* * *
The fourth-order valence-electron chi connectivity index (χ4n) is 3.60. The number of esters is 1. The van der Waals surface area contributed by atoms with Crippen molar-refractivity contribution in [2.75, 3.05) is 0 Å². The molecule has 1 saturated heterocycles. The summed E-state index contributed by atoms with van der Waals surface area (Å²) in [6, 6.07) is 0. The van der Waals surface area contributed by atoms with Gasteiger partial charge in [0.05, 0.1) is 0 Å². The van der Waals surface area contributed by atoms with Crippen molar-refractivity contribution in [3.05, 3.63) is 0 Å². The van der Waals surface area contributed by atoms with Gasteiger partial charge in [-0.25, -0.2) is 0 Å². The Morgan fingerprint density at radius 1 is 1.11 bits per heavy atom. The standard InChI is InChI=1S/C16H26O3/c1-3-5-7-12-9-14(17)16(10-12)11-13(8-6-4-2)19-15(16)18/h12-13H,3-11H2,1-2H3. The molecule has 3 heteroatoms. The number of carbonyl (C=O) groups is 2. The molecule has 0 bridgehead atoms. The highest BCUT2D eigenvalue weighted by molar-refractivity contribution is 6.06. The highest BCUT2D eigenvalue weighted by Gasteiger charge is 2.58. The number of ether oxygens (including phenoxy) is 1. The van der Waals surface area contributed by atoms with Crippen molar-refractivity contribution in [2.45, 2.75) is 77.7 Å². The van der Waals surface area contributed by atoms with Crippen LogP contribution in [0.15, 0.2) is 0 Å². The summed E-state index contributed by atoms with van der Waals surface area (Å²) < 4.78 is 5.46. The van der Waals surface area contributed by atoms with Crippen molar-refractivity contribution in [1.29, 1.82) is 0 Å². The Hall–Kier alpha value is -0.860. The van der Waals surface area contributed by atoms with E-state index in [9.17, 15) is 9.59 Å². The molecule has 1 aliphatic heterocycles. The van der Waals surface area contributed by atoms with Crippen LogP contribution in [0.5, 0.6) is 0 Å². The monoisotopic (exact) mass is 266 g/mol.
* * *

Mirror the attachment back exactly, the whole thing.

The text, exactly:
The fourth-order valence-electron chi connectivity index (χ4n) is 3.60. The number of esters is 1. The van der Waals surface area contributed by atoms with Crippen molar-refractivity contribution in [2.75, 3.05) is 0 Å². The molecule has 1 saturated heterocycles. The summed E-state index contributed by atoms with van der Waals surface area (Å²) in [6, 6.07) is 0. The van der Waals surface area contributed by atoms with Gasteiger partial charge in [0.05, 0.1) is 0 Å². The van der Waals surface area contributed by atoms with Crippen molar-refractivity contribution in [3.05, 3.63) is 0 Å². The van der Waals surface area contributed by atoms with Gasteiger partial charge in [-0.25, -0.2) is 0 Å². The Morgan fingerprint density at radius 1 is 1.11 bits per heavy atom. The standard InChI is InChI=1S/C16H26O3/c1-3-5-7-12-9-14(17)16(10-12)11-13(8-6-4-2)19-15(16)18/h12-13H,3-11H2,1-2H3. The molecule has 3 heteroatoms. The number of carbonyl (C=O) groups is 2. The molecule has 0 bridgehead atoms. The highest BCUT2D eigenvalue weighted by molar-refractivity contribution is 6.06. The highest BCUT2D eigenvalue weighted by Gasteiger charge is 2.58. The number of ether oxygens (including phenoxy) is 1. The van der Waals surface area contributed by atoms with Crippen molar-refractivity contribution in [2.45, 2.75) is 77.7 Å². The van der Waals surface area contributed by atoms with Crippen LogP contribution in [0.15, 0.2) is 0 Å². The summed E-state index contributed by atoms with van der Waals surface area (Å²) < 4.78 is 5.46. The van der Waals surface area contributed by atoms with Crippen molar-refractivity contribution in [1.29, 1.82) is 0 Å². The Hall–Kier alpha value is -0.860. The van der Waals surface area contributed by atoms with E-state index in [9.17, 15) is 9.59 Å². The molecule has 1 aliphatic heterocycles. The van der Waals surface area contributed by atoms with Crippen LogP contribution in [0.5, 0.6) is 0 Å². The monoisotopic (exact) mass is 266 g/mol.